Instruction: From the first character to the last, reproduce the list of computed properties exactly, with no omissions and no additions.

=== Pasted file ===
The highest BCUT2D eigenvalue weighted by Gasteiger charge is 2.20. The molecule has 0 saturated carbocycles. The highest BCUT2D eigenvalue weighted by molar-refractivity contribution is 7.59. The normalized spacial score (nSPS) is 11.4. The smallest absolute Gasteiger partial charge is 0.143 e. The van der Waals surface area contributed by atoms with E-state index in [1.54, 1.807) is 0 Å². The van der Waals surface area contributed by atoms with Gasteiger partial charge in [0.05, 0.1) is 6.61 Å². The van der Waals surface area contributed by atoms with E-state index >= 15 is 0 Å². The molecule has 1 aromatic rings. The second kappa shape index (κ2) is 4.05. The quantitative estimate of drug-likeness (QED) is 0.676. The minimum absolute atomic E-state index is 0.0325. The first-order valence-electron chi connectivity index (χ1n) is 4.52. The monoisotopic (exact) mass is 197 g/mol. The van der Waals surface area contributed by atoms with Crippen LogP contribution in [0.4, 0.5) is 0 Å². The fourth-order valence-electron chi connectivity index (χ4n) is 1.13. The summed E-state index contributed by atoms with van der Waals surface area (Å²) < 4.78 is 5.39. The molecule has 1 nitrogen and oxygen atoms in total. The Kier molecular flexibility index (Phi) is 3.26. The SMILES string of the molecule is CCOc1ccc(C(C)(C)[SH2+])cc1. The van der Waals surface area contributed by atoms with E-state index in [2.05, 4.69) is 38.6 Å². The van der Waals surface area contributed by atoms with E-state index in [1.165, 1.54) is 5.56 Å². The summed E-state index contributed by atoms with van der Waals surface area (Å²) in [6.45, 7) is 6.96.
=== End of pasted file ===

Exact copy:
The highest BCUT2D eigenvalue weighted by Gasteiger charge is 2.20. The molecule has 0 saturated carbocycles. The highest BCUT2D eigenvalue weighted by molar-refractivity contribution is 7.59. The normalized spacial score (nSPS) is 11.4. The smallest absolute Gasteiger partial charge is 0.143 e. The van der Waals surface area contributed by atoms with E-state index in [1.54, 1.807) is 0 Å². The van der Waals surface area contributed by atoms with Gasteiger partial charge in [0.05, 0.1) is 6.61 Å². The van der Waals surface area contributed by atoms with E-state index >= 15 is 0 Å². The molecule has 1 aromatic rings. The second kappa shape index (κ2) is 4.05. The quantitative estimate of drug-likeness (QED) is 0.676. The minimum absolute atomic E-state index is 0.0325. The first-order valence-electron chi connectivity index (χ1n) is 4.52. The monoisotopic (exact) mass is 197 g/mol. The van der Waals surface area contributed by atoms with Crippen LogP contribution in [0.4, 0.5) is 0 Å². The fourth-order valence-electron chi connectivity index (χ4n) is 1.13. The summed E-state index contributed by atoms with van der Waals surface area (Å²) < 4.78 is 5.39. The molecule has 1 nitrogen and oxygen atoms in total. The Kier molecular flexibility index (Phi) is 3.26. The SMILES string of the molecule is CCOc1ccc(C(C)(C)[SH2+])cc1. The van der Waals surface area contributed by atoms with E-state index in [2.05, 4.69) is 38.6 Å². The van der Waals surface area contributed by atoms with E-state index in [1.165, 1.54) is 5.56 Å². The summed E-state index contributed by atoms with van der Waals surface area (Å²) in [6.45, 7) is 6.96.